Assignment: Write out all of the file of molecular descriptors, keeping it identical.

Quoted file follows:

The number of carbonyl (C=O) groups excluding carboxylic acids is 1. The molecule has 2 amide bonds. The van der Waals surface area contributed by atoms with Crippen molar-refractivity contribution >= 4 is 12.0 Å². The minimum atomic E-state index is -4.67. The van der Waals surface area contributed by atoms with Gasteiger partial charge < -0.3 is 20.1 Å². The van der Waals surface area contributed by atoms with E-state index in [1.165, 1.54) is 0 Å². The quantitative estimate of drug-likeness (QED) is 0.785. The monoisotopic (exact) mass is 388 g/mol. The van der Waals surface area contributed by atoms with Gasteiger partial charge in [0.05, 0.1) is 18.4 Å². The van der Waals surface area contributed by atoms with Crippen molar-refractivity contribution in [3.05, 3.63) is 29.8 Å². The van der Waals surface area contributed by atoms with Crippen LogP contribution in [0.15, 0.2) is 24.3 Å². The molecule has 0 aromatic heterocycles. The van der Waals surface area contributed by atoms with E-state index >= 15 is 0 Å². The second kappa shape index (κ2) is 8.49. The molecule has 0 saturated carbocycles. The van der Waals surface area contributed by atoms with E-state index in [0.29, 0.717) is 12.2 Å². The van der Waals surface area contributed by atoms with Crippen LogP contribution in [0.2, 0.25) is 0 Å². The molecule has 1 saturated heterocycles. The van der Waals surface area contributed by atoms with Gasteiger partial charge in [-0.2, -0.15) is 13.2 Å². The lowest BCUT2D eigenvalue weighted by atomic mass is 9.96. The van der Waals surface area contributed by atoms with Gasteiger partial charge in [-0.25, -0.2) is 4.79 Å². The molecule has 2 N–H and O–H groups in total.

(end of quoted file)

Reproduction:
The number of carbonyl (C=O) groups excluding carboxylic acids is 1. The molecule has 2 amide bonds. The van der Waals surface area contributed by atoms with Crippen molar-refractivity contribution >= 4 is 12.0 Å². The minimum atomic E-state index is -4.67. The van der Waals surface area contributed by atoms with Gasteiger partial charge < -0.3 is 20.1 Å². The van der Waals surface area contributed by atoms with E-state index in [1.165, 1.54) is 0 Å². The quantitative estimate of drug-likeness (QED) is 0.785. The monoisotopic (exact) mass is 388 g/mol. The van der Waals surface area contributed by atoms with Gasteiger partial charge in [0.05, 0.1) is 18.4 Å². The van der Waals surface area contributed by atoms with Crippen molar-refractivity contribution in [3.05, 3.63) is 29.8 Å². The van der Waals surface area contributed by atoms with Crippen LogP contribution in [0.15, 0.2) is 24.3 Å². The molecule has 0 aromatic heterocycles. The van der Waals surface area contributed by atoms with E-state index >= 15 is 0 Å². The second kappa shape index (κ2) is 8.49. The molecule has 0 saturated carbocycles. The van der Waals surface area contributed by atoms with E-state index in [0.29, 0.717) is 12.2 Å². The van der Waals surface area contributed by atoms with Crippen LogP contribution in [0.2, 0.25) is 0 Å². The molecule has 1 saturated heterocycles. The van der Waals surface area contributed by atoms with Gasteiger partial charge in [-0.2, -0.15) is 13.2 Å². The lowest BCUT2D eigenvalue weighted by atomic mass is 9.96. The van der Waals surface area contributed by atoms with Gasteiger partial charge in [-0.25, -0.2) is 4.79 Å². The molecule has 2 N–H and O–H groups in total.